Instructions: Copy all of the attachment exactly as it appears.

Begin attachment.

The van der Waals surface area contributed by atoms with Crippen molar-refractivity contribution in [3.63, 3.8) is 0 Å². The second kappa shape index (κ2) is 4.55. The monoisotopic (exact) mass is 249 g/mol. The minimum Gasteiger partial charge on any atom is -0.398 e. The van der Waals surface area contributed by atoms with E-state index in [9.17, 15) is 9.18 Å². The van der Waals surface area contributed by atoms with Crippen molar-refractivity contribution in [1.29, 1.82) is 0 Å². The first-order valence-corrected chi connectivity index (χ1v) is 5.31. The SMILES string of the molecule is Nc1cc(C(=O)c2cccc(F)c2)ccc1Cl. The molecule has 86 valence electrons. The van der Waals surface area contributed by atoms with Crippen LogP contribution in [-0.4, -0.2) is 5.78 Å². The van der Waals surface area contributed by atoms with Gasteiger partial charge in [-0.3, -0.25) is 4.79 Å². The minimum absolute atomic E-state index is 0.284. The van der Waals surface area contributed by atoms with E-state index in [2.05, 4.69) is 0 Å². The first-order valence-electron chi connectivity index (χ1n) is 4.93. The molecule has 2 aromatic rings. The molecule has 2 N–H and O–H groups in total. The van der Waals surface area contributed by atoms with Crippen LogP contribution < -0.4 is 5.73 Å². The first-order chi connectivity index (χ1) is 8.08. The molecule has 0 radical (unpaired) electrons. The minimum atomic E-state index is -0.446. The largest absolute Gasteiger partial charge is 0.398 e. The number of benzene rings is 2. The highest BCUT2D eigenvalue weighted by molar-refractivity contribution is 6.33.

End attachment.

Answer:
The van der Waals surface area contributed by atoms with Crippen molar-refractivity contribution in [3.63, 3.8) is 0 Å². The second kappa shape index (κ2) is 4.55. The monoisotopic (exact) mass is 249 g/mol. The minimum Gasteiger partial charge on any atom is -0.398 e. The van der Waals surface area contributed by atoms with E-state index in [9.17, 15) is 9.18 Å². The van der Waals surface area contributed by atoms with Crippen molar-refractivity contribution in [1.29, 1.82) is 0 Å². The first-order valence-corrected chi connectivity index (χ1v) is 5.31. The SMILES string of the molecule is Nc1cc(C(=O)c2cccc(F)c2)ccc1Cl. The molecule has 86 valence electrons. The van der Waals surface area contributed by atoms with Crippen LogP contribution in [-0.4, -0.2) is 5.78 Å². The van der Waals surface area contributed by atoms with Gasteiger partial charge in [-0.3, -0.25) is 4.79 Å². The minimum absolute atomic E-state index is 0.284. The van der Waals surface area contributed by atoms with E-state index in [2.05, 4.69) is 0 Å². The first-order valence-electron chi connectivity index (χ1n) is 4.93. The molecule has 2 aromatic rings. The molecule has 2 N–H and O–H groups in total. The van der Waals surface area contributed by atoms with Crippen LogP contribution < -0.4 is 5.73 Å². The first-order chi connectivity index (χ1) is 8.08. The molecule has 0 radical (unpaired) electrons. The minimum atomic E-state index is -0.446. The largest absolute Gasteiger partial charge is 0.398 e. The number of benzene rings is 2. The highest BCUT2D eigenvalue weighted by molar-refractivity contribution is 6.33.